That can be worrying because studies have shown that kids who have been exposed to hardcore images and videos report wanting to repeat what they’ve seen without exactly understanding the meaning or the impact of what they’ve seen.Martellozzo, E., Monaghan, A., Adler, J.R., Davidson, J., Leyva, R., & Horvath, M.A.H. (2016). 'I wasn’t sure it was normal to watch it'. A quantitative and qualitative examination of the impact of online pornography on the values, attitudes, beliefs and behaviours of children and young people. London: Middlesex University. NSPCC. Retrieved from  That’s led to scenarios in which kids are being pressured into sexual acts by their peersRothman, E. F., Kaczmarsky, C., Burke, N., Jansen, E., & Baughman, A. (2015). 'Without Porn … I Wouldn't Know Half the Things I Know Now': A Qualitative Study of Pornography Use Among a Sample of Urban, Low-Income, Black and Hispanic Youth. Journal of sex research, 52(7), 736–746.  and learning to associate sex with violence and domination—not love, intimacy, or connection.Davis, A. C., Carrotte, E. R., Hellard, M. E., & Lim, M. S. C. (2018). What behaviors do young heterosexual Australians see in pornography? A cross-sectional study.55(3), 310-319. doi:10.1080/00224499.2017.1417350Copy 

Related: Can Women Get Addicted to Watching Porn?

At the same time, limiting kids’ access to porn can be incredibly difficult. Even if the home computer and family mobile devices are safeguarded, there could always be a friend with a smartphone or unchecked internet access. Not even the most diligent parents can be 24/7 watchdogs. With the way things are right now, early exposure to porn is almost impossible to control completely. But, it’s not all bad news.

Get The Facts

Fighting to educate those around us

It’s not all doom and gloom, though. Even if porn consumption is happening earlier than ever and at an all-time high rate, parents shouldn’t be entirely discouraged. We live in a time where there is less of a deafening silence around this issue, and there is help for anyone who might need it.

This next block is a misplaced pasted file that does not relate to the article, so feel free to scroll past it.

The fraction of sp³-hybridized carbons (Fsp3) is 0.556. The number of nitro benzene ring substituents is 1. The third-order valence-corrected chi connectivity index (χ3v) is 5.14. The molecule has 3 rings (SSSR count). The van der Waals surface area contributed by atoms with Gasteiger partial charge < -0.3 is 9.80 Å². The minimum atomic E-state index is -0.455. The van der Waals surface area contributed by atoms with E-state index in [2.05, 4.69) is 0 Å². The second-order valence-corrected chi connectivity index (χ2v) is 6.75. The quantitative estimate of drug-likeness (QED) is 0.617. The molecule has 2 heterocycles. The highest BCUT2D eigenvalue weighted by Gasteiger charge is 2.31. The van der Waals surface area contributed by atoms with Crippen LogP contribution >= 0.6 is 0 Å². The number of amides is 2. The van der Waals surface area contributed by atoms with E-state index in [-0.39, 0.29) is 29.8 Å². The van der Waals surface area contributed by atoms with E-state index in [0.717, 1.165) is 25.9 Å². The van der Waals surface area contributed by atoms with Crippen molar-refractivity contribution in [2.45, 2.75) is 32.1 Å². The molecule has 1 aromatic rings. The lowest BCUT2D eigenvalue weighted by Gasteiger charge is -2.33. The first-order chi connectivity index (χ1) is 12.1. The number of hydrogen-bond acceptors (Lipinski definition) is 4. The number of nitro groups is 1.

There are tons of resources for parental figures to navigate talking to their kids about sex and porn, and talking about it early.

Related: Why Today’s Internet Porn is Unlike Anything the World Has Ever Seen

And like never before, there are also amazing resources for those who might be struggling with an unhealthy habit or addiction to porn. Now more than ever, there is hope.

With our comprehensive understanding of how porn can be harmful, we can more effectively equip those around us to understand why they shouldn’t go looking for it, and even if they’ve already seen it, it’s not worth keeping the habit. Running away from the issue won’t help to equip young people to think critically about porn and make educated decisions.

Now more than ever is the perfect time to step up and speak out about the harms of porn.

To explore our comprehensive step-by-step conversation guide that will help you navigate how to talk to your kids about porn, click here.

Live Presentations

Book a youth presentation at your school

Help your students make educated decisions about pornography. Fight the New Drug’s age-appropriate and engaging presentations highlight research from respected academic institutions that demonstrates the significant impacts of porn consumption on individuals, relationships, and society.

We offer presentations customized for each audience, aligning with our mission as a non-religious and non-legislative organization educating with science, facts, and personal accounts. All of our tailored presentations, whether it’s a school, community, parent, or conference presentation, will provide attendees with comprehensive, age-relevant information about how porn impacts the brain, can harm relationships, affects society as well as how to have healthy conversations about porn, as well as some free resources for further education and recovery.

We empower your students to make educated decisions to better equip them to love themselves, have healthy relationships, and make a positive difference in the world.

What are you waiting for? Click here to learn more and book your middle school or high school presentation today.